According to a Houston Chronicle article by Grant Houston, strategic management accounting is a form of business inquiry that combines the accounting criteria of an organization with external factors that influence the organization, such as industry trends in costing, pricing, market share and resources. The goal of strategic management accounting is to provide companies with a comprehensive means to analyze future business decisions. It is more complex than management accounting.
Houston explains that a company's strategic management accounting program rests on three primary elements, which are quality, cost and time, or QCT. Each company's QCT results vary based on the needs of its customers and the changing demands in the market. For example, one company's customer base may value quality over cost and time, while another company's customer base may prioritize cost savings over quality and time. These results help to guide a company's strategic initiatives so that it is able to better serve its customers and differentiate itself from competitors.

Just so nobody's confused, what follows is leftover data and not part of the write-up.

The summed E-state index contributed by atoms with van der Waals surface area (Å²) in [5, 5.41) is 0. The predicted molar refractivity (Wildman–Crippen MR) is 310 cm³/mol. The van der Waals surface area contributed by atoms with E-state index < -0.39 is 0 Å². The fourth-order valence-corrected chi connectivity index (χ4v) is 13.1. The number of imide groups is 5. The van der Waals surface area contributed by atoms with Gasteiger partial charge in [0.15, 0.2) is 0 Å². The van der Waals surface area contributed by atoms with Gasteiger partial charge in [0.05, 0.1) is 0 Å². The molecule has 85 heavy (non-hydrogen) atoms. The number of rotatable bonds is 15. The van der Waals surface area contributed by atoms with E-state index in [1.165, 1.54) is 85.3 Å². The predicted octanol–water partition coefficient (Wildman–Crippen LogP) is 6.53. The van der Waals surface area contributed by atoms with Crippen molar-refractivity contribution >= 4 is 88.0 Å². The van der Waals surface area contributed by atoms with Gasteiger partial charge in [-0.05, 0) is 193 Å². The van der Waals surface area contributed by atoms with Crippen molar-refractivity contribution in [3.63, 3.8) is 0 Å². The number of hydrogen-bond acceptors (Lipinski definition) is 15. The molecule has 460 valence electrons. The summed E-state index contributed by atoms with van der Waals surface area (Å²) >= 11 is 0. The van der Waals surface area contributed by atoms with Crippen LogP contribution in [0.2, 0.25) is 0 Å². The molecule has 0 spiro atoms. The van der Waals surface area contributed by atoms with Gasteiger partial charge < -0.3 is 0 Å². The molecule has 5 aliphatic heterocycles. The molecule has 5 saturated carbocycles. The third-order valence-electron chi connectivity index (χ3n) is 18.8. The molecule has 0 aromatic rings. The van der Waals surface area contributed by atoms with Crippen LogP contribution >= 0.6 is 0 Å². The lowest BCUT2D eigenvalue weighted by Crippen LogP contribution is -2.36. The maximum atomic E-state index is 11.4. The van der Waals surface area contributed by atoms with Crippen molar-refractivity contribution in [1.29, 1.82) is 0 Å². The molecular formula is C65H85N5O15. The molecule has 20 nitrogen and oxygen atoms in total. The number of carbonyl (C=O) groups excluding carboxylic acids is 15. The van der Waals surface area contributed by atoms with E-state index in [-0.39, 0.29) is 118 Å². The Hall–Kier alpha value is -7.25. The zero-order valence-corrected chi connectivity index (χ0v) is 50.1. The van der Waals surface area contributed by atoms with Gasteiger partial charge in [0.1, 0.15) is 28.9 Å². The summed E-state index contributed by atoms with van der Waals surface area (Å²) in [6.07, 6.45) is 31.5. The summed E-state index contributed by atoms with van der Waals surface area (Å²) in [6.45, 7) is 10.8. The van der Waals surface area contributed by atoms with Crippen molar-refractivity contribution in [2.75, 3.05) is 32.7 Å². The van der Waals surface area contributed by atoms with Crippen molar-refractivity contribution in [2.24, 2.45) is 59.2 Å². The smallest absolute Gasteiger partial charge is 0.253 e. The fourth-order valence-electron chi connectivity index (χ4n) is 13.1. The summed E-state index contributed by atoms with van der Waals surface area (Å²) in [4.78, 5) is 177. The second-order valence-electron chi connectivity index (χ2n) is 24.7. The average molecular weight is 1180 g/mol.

Strategic management accounting also amalgamates data from technical, behavioral and cultural measurements relating to a company's specific industry. When a company is able to identify its core asset base, it can better determine where to place its efforts and invest in growth. Without knowing where to evolve and how to compete with industry rivals, a company risks wasting its resources, notes Houston.